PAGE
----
<p>If you would take off your "Smith is all things to all people" goggles for a moment you might note that the phrase you plucked out was not used in reference to Smith. I neither said nor implied that the hypothetical pierced artist--a student whom I humorously created simply as the diametric opposite of Pizzagirl's "mainstream" D-- would want to go to Smith. (As a matter of fact, I think the student would probably prefer Bard or Sarah Lawrence to ANY of the four schools Pizzagirl's D is considering!)</p>

<p>I spoke specifically about the kind of student that Wellesley attracts in large numbers. It is my observation and the observation of many other people. This has nothing to do with Smith. Everything is not about Smith.</p>

<p>Frankly, I was NOT one of those students strongly aimed towards conventional success at Wellesley, and that is the aspect of the school that I personally am least in synch with. What I AM in synch with is the community and strong tradition of strong, intelligent, interesting women of all types.</p>

<p>Consolation, can you amplify what you mean by "conventional success"? Doctor-lawyer-business-person?</p>

<p>@Consolation - I'm sorry if you think I misunderstood your statement, I just find it a little strange how on the Women's College board it seems as if people have a mistaken thought that Wellesley is the place for conventional success like doctors/lawyers/business/government types and Smith is the place for NGO/Peace Corps/granola types. Whereas I think the reality is that they probably attract and produce equal numbers of both. I've seen this come up again and again on the board and I think it's a little annoying especially for those of us who have not only had conventional success but had it specifically because we went to Smith and benefited from other conventionally successful Smithies who went before us. Not that Smith doesn't produce its NGO leaders and its PCVs, of whom we are very very proud, but it has plenty of its conventional side too. </p>

<p>And if it seems like I think that everything is about Smith, it's because the only experience I feel comfortable commenting on is my own. I never even considered Wellesley as a school, so I can't talk about its academics, its environment, or how well "mainstream" students will do there. I can only comment on my experiences at Smith as I lived them. And that's what I comment on. Normally with the clear caveat that when I say Smith has X,Y, and Z, it's not to say that other schools don't have them, just that I'm speaking about Smith and Smith does have them.</p>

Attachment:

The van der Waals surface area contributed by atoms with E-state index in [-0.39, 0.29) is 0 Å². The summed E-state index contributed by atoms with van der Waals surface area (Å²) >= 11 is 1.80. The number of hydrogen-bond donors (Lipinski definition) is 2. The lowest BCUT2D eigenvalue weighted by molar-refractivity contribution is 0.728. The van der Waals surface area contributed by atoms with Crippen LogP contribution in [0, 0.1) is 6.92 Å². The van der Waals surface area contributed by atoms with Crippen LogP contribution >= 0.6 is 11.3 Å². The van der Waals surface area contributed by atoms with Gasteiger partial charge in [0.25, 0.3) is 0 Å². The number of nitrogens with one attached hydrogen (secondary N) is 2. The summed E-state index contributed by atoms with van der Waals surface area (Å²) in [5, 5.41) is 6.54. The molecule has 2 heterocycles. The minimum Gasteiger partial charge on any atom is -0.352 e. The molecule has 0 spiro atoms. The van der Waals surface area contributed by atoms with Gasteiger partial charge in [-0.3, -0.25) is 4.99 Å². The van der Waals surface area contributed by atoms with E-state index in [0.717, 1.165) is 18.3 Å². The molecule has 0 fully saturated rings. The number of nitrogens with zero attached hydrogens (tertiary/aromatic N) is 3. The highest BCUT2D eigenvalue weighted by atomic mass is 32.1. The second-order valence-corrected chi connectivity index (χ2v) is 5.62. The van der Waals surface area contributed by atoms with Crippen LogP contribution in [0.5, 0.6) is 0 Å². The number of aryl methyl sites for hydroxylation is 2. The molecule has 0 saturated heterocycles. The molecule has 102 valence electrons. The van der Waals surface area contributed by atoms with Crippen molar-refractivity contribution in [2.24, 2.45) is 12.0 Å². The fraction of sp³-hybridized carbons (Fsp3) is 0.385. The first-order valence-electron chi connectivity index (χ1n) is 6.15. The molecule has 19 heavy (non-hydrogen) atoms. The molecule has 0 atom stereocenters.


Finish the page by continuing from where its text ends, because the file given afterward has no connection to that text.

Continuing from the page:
<p>I'll ask the question another way and see if this helps.</p>

<p>To me, there is a difference between just expressing yourself in nonconventional ways because that's who are you are, and "letting the freak flag fly" in a way that has a more confrontational, in-your-face, I'm-just-daring-you-to-challenge-me way. There's a difference between "I don't wear makeup or do anything to my hair other than wash and brush it because it's just not my thing, I'm not much of a girly girl" and "I deliberately choose clothing and hairstyles that make you look twice to see whether I'm male or female, because I want to make a statement." One is expressive, the other is political statement-making. What differences, if any, are there on these four campuses along these lines? I have my own observations, but based as they are on visits and nothing more, I'd like to hear others' observations first.</p>